Hollyhock House was designed by America’s most important 20th-century architect, Frank Lloyd Wright. The house was commissioned by oil heiress and theatre producer Aline Barnsdall. It was built between 1919 and 1921. Aline Barnsdall was also a philanthropist and in 1927 gave the house and the surrounding twelve acres atop Olive Hill (now Barnsdall Park) to the City of Los Angeles as a memorial to her father Theodore.
Hollyhock House is named for Barnsdall’s favorite flower – the hollyhock. Wright created stylized representations of the hollyhock plant throughout the house, which include the ornamental art stone, textiles, furniture, and striking art glass. In 2012, Hollyhock House underwent an extensive restoration of the public rooms, which reopened to visitors in 2015. Hollyhock House is the only Frank Lloyd Wright residence in Los Angeles open to the public.
World Heritage List Inscription
On July 10, 2019, Hollyhock House was inscribed on the UNESCO World Heritage List as part of “The 20th-Century Architecture of Frank Lloyd Wright,” which includes eight sites spanning 50 years of Wright’s career. The collection represents the first modern architecture designation for the U.S. In addition to Hollyhock House (Los Angeles’s first World Heritage Site), the group inscription includes Unity Temple (constructed 1906-09, Oak Park, Illinois), the Frederick C. Robie House (constructed 1910, Chicago), Taliesin (begun 1911, Spring Green, Wisconsin), Fallingwater (constructed 1936-39, Mill Run, Pennsylvania), the Herbert and Katherine Jacobs House (constructed 1936-37, Madison, Wisconsin), Taliesin West (begun 1938, Scottsdale, Arizona), and the Solomon Guggenheim Museum, (completed 1959, New York).
Hollyhock House Digital Projects
The Hollyhock House Virtual Accessibility Experience (VAE) utilizes technology to increase access to Frank Lloyd Wright’s Hollyhock House by creating immersive and inclusive experiences for visitors of all abilities. This virtual tour is available remotely via a web browser, and will soon be available onsite.
The HOLLYHOCK@HOME Guide features resources to learn and engage with Hollyhock House from home. Take a virtual tour, dive into our digital archive, and get book, film, and podcast recommendations from docents & staff! You can also find Spotify playlists and fun ZOOM backgrounds that will help transport you virtually to Hollyhock House today. We’ll continue to add content to the guide, so check back often.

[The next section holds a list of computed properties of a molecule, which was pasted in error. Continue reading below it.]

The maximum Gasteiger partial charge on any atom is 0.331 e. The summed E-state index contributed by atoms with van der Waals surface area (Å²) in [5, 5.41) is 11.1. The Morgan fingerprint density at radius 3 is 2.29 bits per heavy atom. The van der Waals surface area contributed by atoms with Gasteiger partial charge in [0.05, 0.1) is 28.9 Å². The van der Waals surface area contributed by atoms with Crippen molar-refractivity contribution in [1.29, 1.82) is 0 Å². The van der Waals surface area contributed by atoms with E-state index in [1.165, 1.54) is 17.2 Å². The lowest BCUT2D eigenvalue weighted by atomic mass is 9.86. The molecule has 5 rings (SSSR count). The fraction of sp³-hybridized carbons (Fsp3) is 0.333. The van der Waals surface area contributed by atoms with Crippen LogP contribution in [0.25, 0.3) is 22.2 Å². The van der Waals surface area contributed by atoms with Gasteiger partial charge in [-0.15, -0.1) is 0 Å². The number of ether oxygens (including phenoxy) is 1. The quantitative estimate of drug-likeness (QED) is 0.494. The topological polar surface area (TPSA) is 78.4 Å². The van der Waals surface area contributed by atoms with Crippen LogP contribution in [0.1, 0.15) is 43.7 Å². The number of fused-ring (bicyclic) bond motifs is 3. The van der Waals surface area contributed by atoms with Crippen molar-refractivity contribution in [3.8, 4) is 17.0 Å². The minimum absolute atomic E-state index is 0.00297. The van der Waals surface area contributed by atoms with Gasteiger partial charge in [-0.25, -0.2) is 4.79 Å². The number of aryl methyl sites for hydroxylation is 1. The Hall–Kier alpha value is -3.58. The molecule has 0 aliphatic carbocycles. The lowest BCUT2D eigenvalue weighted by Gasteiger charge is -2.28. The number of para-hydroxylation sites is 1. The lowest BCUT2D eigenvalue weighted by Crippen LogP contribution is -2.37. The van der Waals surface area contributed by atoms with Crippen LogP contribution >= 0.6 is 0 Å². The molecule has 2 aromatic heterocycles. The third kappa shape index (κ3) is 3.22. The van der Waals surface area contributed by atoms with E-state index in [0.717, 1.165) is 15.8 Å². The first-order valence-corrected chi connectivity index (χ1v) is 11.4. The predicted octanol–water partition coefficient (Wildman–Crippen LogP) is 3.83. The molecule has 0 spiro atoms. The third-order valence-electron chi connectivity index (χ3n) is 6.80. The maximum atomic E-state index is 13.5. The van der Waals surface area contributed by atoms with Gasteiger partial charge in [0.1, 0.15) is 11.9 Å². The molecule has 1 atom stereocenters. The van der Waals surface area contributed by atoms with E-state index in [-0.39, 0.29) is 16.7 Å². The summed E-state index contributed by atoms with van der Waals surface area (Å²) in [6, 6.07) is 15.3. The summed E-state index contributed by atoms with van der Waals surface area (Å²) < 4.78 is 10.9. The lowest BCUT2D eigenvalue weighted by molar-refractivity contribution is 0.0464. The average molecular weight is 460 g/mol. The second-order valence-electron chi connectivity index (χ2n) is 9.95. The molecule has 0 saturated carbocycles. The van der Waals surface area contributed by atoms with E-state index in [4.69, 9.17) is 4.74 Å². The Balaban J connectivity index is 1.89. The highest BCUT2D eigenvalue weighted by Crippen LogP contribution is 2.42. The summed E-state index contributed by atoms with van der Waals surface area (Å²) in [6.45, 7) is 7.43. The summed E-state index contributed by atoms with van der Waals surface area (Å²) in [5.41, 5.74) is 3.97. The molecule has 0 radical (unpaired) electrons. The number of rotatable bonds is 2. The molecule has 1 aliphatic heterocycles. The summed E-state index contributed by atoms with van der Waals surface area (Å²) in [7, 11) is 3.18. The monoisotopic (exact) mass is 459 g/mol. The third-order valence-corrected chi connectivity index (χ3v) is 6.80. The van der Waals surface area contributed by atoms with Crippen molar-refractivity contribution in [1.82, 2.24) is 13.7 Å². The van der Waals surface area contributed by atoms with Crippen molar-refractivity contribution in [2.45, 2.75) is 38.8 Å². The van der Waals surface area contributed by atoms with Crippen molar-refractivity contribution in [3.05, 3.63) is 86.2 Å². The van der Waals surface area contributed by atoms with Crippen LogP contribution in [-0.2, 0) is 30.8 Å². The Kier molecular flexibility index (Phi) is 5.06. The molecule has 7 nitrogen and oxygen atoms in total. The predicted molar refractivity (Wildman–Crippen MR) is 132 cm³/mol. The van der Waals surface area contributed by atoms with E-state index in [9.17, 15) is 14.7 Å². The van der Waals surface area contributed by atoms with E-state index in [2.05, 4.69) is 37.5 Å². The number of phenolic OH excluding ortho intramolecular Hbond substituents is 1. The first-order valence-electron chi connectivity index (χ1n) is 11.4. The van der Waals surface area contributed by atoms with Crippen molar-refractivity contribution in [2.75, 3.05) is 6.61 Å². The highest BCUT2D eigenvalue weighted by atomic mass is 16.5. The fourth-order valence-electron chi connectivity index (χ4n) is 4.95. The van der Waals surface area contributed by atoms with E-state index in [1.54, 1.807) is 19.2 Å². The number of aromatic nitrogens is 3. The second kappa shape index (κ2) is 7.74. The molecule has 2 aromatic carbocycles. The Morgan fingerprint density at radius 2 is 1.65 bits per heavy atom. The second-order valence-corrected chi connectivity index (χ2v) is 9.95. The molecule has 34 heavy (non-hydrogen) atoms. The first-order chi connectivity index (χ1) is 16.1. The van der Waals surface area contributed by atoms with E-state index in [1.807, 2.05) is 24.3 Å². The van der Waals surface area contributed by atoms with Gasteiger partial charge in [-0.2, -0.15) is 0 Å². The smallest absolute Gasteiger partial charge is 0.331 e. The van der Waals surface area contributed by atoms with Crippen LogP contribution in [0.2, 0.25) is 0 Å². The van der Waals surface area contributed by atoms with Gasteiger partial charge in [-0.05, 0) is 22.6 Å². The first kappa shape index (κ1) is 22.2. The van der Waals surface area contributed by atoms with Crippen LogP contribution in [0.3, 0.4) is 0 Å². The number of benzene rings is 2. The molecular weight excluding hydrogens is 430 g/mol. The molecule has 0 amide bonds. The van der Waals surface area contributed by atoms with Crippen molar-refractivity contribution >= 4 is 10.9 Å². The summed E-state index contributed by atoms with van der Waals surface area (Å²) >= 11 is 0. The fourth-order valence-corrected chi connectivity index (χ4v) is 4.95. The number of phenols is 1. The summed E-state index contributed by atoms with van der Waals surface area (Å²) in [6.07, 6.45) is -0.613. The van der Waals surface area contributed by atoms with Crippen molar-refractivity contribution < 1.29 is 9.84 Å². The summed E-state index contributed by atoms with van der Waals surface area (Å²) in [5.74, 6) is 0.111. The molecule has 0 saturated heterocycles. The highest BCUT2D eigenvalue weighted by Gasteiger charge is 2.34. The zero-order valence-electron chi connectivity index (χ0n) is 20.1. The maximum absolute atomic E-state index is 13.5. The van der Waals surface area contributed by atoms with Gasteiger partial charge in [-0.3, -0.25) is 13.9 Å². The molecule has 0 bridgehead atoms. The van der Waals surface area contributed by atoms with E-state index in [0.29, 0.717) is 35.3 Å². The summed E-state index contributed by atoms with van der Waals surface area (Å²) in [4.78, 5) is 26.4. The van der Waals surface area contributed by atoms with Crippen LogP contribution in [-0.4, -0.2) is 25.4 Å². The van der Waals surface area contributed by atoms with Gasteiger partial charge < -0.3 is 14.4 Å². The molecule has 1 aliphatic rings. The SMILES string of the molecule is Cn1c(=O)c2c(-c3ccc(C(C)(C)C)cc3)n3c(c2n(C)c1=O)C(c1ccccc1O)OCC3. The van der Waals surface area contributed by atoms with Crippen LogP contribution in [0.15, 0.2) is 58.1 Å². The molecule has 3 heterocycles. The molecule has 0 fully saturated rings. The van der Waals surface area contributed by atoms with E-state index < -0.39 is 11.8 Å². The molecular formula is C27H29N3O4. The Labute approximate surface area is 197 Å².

The Hollyhock House Archive contains original drawings and blueprints detailing plans for an ambitious arts complex that was partially realized by Aline Barnsdall and her architect Frank Lloyd Wright in 1921. This digital archive currently holds 81 digitized documents related to the history of the Hollyhock House and Barnsdall Park
Residence A, completed by Wright in 1921 as a guest house to Hollyhock House, is located in Barnsdall Art Park within the Hollyhock House UNESCO World Heritage Site boundary. It is the first visible element of the Hollyhock House campus upon entrance to the park. The property’s significance extends to its status as both a National Historic Landmark and as Los Angeles Historic Cultural Monument #33. Phase 1 of the Residence A restoration project began in 2017 and cost more than $5 million from various sources including City dollars, funding from the former Community Redevelopment Agency, and the National Park Service. As part of Phase 1, exterior finishes were meticulously recreated, structural and seismic work was completed, and building systems were improved. The planned Phase 2 will provide critical interior detailing, furnishings, finishes, and infrastructure repair, as well as exterior landscaping and ADA‐commensurate hardscaping needed to re-open the site to the public.
Hollyhock House was Frank Lloyd Wright’s first Los Angeles commission and an ode to California’s freedom and natural beauty. Built between 1919 and 1921 for Aline Barnsdall, the house introduced young architects Rudolph Schindler and Richard Neutra to Los Angeles. It is a harbinger of California Modernism, which came to include celebrated homes by all three visionaries that continue to impact the direction of residential design.
Both Hollyhock House and Residence A today are curated and operated by DCA. The lead architect and project manager for the restoration was the Bureau of Engineering, with the Department of General Services serving as general contractor. Project Restore, a nonprofit organization, served as grant administrator and restoration manager.